(ORDO NEWS) — There are many reasons for the energy crisis in Europe. But the key factors are the arrogance of the EU with its green policy and the energy poker played by the adamant Russia, the author is sure. He gives examples of how exactly Europe has hurt itself, writes Forbes.
Europe has found itself in the grip of an unprecedented energy crisis. Some say that if this problem is not tackled, it will be comparable to the Arab oil embargo of the 1970s, and there will be serious economic, social and political consequences. Mark Brent is today at a five-year record of $ 84 a barrel, and gas spot prices are more than five times higher than a year ago. Because of this, countries are switching from gas to dirty coal, and the EU’s transition to green energy is being postponed.
The current crisis in Europe is fueled by rising energy demand following the pandemic, extreme weather events (unprecedented heat waves and prolonged winters), supply chain disruptions, and regional and global fuel shortages. Russian boss Vladimir Putin has a reason to open champagne in view of new EU sanctions against the Kremlin. He says Europe has hurt itself. He may be right.
Samer Moses, global LNG analyst at S&P Global Platts, said:
“Europe found itself between a rock and a hard place. The global liquefied natural gas market has been in short supply for almost a year, and Russia has its own problems in the field of production and infrastructure. Thus, Europe has lost two key sources of flexible gas supplies. As the vaults in the region have been emptied, any hint of pessimistic news, be it weather disasters or supply disruptions, could force markets to push prices up even further. The underlying factors dictate the market to find a balance due to the surge in demand. This dynamic can already be seen throughout Asia and Europe.”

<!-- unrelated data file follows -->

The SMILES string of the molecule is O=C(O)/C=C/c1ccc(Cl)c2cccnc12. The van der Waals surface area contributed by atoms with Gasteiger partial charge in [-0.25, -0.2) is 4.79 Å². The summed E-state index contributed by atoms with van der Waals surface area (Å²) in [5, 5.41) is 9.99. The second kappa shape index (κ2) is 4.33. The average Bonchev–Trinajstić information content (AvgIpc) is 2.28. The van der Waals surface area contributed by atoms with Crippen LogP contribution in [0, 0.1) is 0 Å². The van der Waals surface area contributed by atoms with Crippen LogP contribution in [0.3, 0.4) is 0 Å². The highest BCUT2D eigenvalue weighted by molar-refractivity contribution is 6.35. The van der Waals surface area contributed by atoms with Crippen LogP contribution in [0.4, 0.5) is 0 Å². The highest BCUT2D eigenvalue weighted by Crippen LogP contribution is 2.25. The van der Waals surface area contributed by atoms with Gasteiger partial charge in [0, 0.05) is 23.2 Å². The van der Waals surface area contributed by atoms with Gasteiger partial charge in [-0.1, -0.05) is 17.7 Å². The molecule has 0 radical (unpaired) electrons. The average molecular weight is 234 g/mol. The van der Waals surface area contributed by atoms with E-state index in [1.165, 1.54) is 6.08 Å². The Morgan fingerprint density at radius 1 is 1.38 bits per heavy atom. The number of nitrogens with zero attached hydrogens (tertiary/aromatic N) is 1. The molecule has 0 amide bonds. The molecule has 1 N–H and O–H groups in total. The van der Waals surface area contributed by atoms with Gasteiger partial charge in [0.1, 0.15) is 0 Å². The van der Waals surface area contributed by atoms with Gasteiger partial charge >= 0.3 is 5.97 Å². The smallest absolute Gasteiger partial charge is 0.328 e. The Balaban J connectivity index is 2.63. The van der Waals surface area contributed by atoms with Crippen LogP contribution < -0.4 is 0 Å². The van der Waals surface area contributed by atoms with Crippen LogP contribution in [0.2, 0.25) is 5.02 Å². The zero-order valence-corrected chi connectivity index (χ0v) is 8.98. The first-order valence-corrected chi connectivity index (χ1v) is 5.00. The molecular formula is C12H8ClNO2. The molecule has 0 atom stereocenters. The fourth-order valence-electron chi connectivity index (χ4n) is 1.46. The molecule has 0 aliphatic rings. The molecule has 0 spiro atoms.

This unfortunate set of circumstances is rare, but illustrates how much energy experts (including the author of this article) are concerned about Europe’s hasty abandonment of traditional energy sources (gas, coal, nuclear power plants) and the transition to fickle renewable sources. Europe’s master plan for carbon neutrality is forcing EU member states to abandon long-term procurement contracts and move to short-term pricing. Because of this, the crisis is even more costly for energy companies and consumers who are now looking for alternative fuel suppliers. Gas exporters such as Russia and Qatar are not averse to making extra money on this.
Qatari Energy Minister Saad Al-Kaabi said: “We see huge demand from all our buyers, but unfortunately we are not able to satisfy all.” Qatar favors East Asian consumers who pay more. The EU is no longer the main market. This trend is noted by exporters all over the world. And as production within the European Union declines, as reserves are depleted, say, at the giant Groningen gas field in the Netherlands, the EU has to pay more and more for imports. At the same time, the demand for LNG is increasing all over the world, as countries see gas as a transitional fuel for the period of abandoning hydrocarbons and developing green energy.